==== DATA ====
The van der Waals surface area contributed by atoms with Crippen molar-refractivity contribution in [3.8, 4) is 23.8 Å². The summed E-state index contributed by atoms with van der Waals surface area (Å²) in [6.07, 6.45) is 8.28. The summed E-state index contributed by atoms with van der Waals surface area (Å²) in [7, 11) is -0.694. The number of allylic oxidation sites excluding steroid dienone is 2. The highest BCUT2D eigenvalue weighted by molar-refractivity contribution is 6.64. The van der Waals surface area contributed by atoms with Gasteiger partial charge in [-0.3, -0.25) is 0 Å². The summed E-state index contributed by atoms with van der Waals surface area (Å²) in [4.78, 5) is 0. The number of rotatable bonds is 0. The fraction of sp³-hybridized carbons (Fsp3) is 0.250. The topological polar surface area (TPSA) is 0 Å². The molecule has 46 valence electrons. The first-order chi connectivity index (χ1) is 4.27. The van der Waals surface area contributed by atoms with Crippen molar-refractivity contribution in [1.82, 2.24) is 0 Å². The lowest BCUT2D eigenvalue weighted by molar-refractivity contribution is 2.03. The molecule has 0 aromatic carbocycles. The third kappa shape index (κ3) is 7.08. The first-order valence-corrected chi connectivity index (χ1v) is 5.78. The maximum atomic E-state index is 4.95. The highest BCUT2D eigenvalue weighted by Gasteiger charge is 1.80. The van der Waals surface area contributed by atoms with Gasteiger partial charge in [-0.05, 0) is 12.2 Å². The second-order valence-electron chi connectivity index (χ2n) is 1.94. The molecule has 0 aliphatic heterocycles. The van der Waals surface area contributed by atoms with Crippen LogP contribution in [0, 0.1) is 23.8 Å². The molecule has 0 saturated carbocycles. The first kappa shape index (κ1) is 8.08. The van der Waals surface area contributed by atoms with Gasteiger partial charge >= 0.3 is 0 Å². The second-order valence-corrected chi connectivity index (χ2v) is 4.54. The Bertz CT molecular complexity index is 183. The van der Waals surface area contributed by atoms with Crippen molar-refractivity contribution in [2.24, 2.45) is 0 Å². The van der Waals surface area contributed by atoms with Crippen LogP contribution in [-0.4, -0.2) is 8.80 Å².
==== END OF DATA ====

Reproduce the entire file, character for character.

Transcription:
The van der Waals surface area contributed by atoms with Crippen molar-refractivity contribution in [3.8, 4) is 23.8 Å². The summed E-state index contributed by atoms with van der Waals surface area (Å²) in [6.07, 6.45) is 8.28. The summed E-state index contributed by atoms with van der Waals surface area (Å²) in [7, 11) is -0.694. The number of allylic oxidation sites excluding steroid dienone is 2. The highest BCUT2D eigenvalue weighted by molar-refractivity contribution is 6.64. The van der Waals surface area contributed by atoms with Gasteiger partial charge in [-0.3, -0.25) is 0 Å². The summed E-state index contributed by atoms with van der Waals surface area (Å²) in [4.78, 5) is 0. The number of rotatable bonds is 0. The fraction of sp³-hybridized carbons (Fsp3) is 0.250. The topological polar surface area (TPSA) is 0 Å². The molecule has 46 valence electrons. The first-order chi connectivity index (χ1) is 4.27. The van der Waals surface area contributed by atoms with Crippen molar-refractivity contribution in [1.82, 2.24) is 0 Å². The lowest BCUT2D eigenvalue weighted by molar-refractivity contribution is 2.03. The molecule has 0 aromatic carbocycles. The third kappa shape index (κ3) is 7.08. The first-order valence-corrected chi connectivity index (χ1v) is 5.78. The maximum atomic E-state index is 4.95. The highest BCUT2D eigenvalue weighted by Gasteiger charge is 1.80. The van der Waals surface area contributed by atoms with Gasteiger partial charge in [-0.05, 0) is 12.2 Å². The second-order valence-electron chi connectivity index (χ2n) is 1.94. The molecule has 0 aliphatic heterocycles. The van der Waals surface area contributed by atoms with Crippen LogP contribution in [0, 0.1) is 23.8 Å². The molecule has 0 saturated carbocycles. The first kappa shape index (κ1) is 8.08. The van der Waals surface area contributed by atoms with Gasteiger partial charge >= 0.3 is 0 Å². The second-order valence-corrected chi connectivity index (χ2v) is 4.54. The Bertz CT molecular complexity index is 183. The van der Waals surface area contributed by atoms with Crippen molar-refractivity contribution in [2.24, 2.45) is 0 Å². The van der Waals surface area contributed by atoms with Crippen LogP contribution in [-0.4, -0.2) is 8.80 Å².